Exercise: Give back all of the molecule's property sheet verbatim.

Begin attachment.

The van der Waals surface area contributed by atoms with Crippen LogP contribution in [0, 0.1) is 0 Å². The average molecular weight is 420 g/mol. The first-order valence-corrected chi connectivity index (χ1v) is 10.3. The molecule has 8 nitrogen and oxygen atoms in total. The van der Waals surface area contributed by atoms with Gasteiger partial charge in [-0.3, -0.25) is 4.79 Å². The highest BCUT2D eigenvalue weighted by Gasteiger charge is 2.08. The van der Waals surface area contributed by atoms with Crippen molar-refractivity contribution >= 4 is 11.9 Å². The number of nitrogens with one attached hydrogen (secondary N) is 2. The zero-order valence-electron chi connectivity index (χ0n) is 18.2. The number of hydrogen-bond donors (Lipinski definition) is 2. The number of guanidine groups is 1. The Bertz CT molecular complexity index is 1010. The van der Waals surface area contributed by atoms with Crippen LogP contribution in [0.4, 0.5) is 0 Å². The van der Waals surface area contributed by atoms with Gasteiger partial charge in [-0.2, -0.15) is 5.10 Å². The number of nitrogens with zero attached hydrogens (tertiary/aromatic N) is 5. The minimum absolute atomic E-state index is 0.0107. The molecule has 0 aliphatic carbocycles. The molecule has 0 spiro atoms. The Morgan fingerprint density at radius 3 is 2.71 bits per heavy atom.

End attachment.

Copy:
The van der Waals surface area contributed by atoms with Crippen LogP contribution in [0, 0.1) is 0 Å². The average molecular weight is 420 g/mol. The first-order valence-corrected chi connectivity index (χ1v) is 10.3. The molecule has 8 nitrogen and oxygen atoms in total. The van der Waals surface area contributed by atoms with Gasteiger partial charge in [-0.3, -0.25) is 4.79 Å². The highest BCUT2D eigenvalue weighted by Gasteiger charge is 2.08. The van der Waals surface area contributed by atoms with Crippen molar-refractivity contribution >= 4 is 11.9 Å². The number of nitrogens with one attached hydrogen (secondary N) is 2. The zero-order valence-electron chi connectivity index (χ0n) is 18.2. The number of hydrogen-bond donors (Lipinski definition) is 2. The number of guanidine groups is 1. The Bertz CT molecular complexity index is 1010. The van der Waals surface area contributed by atoms with Crippen LogP contribution in [0.4, 0.5) is 0 Å². The van der Waals surface area contributed by atoms with Gasteiger partial charge in [-0.2, -0.15) is 5.10 Å². The number of nitrogens with zero attached hydrogens (tertiary/aromatic N) is 5. The minimum absolute atomic E-state index is 0.0107. The molecule has 0 aliphatic carbocycles. The molecule has 0 spiro atoms. The Morgan fingerprint density at radius 3 is 2.71 bits per heavy atom.